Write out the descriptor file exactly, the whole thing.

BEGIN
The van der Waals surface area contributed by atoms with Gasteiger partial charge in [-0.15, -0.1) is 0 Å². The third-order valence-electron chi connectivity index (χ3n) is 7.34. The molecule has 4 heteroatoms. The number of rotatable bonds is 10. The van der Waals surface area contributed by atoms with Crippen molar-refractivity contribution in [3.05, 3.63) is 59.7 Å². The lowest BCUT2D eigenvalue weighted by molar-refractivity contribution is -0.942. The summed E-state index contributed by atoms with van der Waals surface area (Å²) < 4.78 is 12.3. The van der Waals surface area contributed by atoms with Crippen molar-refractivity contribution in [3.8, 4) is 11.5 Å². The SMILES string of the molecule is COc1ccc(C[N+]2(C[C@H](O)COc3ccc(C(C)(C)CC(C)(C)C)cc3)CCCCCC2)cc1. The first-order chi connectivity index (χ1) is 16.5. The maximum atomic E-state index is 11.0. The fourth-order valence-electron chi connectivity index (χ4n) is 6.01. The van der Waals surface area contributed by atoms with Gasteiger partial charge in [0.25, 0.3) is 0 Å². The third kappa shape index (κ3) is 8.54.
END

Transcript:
The van der Waals surface area contributed by atoms with Gasteiger partial charge in [-0.15, -0.1) is 0 Å². The third-order valence-electron chi connectivity index (χ3n) is 7.34. The molecule has 4 heteroatoms. The number of rotatable bonds is 10. The van der Waals surface area contributed by atoms with Crippen molar-refractivity contribution in [3.05, 3.63) is 59.7 Å². The lowest BCUT2D eigenvalue weighted by molar-refractivity contribution is -0.942. The summed E-state index contributed by atoms with van der Waals surface area (Å²) < 4.78 is 12.3. The van der Waals surface area contributed by atoms with Crippen molar-refractivity contribution in [3.8, 4) is 11.5 Å². The SMILES string of the molecule is COc1ccc(C[N+]2(C[C@H](O)COc3ccc(C(C)(C)CC(C)(C)C)cc3)CCCCCC2)cc1. The first-order chi connectivity index (χ1) is 16.5. The maximum atomic E-state index is 11.0. The fourth-order valence-electron chi connectivity index (χ4n) is 6.01. The van der Waals surface area contributed by atoms with Gasteiger partial charge in [0.25, 0.3) is 0 Å². The third kappa shape index (κ3) is 8.54.